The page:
It’s essential to integrate. Otherwise what’s the point? That’s why in yoga we have savasana, at the end of the practice, to allow the body to integrate the experience of the class. That’s when we truly reap the lasting benefits.
People who are lost, in pain, seeking, struggling are amongst the most vulnerable. In that low life state, most of us, are willing to try anything to feel better and it’s understandable. Who doesn’t want to feel better? And that’s where guides or teachers, have a responsibility.
Marianne Williamson talks about this beautifully. “Your audience or your clients, whomever, does not expect you to be perfect; but they can tell it when you’re trying and they can smell it when you’re not. And that kind of grandiosity and bogus quality that some people have where I have it and you don’t, it’s not the zeitgeist of this moment, it’s not the impulse of the modern teacher. The impulse of the modern teacher is ‘I’m delivering this information because, probably, not necessarily, but probably, I have been studying it and practicing it a little more than you have been. Hopefully, I can dispense it, I can be a conduit and a channel for the information in a way that genuinely transmits it from my heart to yours.”
There is something amiss with the direction the wellness community is moving towards. Something that feels orchestrated and inauthentic.
More than a healing space it’s become a space for business, where within a month anyone can be a certified yoga teacher, Thai yoga massage expert, sound healer, etc… I’ve done a yoga teacher training and I can attest that after 2 months of training, I was definitely not a yoga teacher. And I don’t think anyone else there was either.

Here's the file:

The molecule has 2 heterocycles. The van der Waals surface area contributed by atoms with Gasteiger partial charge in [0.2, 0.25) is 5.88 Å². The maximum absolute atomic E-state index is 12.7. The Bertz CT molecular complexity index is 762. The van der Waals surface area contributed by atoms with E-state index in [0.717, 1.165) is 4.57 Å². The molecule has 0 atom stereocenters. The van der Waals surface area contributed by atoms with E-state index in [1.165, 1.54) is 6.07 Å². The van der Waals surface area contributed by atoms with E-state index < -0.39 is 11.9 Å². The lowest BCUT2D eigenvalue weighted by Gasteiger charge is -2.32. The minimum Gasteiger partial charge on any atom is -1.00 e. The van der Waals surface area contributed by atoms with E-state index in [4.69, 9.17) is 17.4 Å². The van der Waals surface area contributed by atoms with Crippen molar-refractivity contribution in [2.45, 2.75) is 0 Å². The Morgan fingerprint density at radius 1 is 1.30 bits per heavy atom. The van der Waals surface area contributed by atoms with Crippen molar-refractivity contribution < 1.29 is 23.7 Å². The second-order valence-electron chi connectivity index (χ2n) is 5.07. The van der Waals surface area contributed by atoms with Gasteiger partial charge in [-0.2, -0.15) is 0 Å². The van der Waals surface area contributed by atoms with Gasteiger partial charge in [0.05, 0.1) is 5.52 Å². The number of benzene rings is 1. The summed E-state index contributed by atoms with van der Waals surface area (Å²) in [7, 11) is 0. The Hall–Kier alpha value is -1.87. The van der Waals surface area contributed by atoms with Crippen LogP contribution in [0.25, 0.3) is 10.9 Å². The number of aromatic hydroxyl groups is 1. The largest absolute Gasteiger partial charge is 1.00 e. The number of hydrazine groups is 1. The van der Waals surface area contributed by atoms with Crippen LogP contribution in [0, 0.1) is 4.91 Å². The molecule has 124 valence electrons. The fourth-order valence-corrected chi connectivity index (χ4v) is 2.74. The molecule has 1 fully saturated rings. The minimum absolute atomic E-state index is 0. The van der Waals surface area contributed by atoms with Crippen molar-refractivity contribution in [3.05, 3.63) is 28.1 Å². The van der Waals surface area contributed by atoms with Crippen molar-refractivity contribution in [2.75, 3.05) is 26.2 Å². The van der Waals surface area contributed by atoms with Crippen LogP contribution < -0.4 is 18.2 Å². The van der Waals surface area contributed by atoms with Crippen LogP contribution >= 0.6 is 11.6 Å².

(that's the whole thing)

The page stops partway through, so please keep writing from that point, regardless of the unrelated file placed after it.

When I see my yoga guru, who has studied in a gurukul and started his training at the age of 4, I question the authenticity of my own learning. For the first 7 years of training his guru made
them practice asanas every day.
After 7 years only, were they able to start philosophy classes. There must be a reason to that, right? There must be an explanation to why the teaching is shared that way. So it does pose the question of how we are learning today and what we’re moving towards. Are we in our pursuit for progress in fact killing the thing that could be our solace?
Everyone who calls themselves a teacher or guide needs to be doing the same. It’s about taking an honest look at ourselves and our self-proclaimed expertise.
There are positives to it, yes. One can now, more than ever, learn tools to help enhance their life. By immersing ourselves for a month, two or more, we can really dive deep into a subject and be with it fully without distractions. Which does seem like a great environment for deep learning.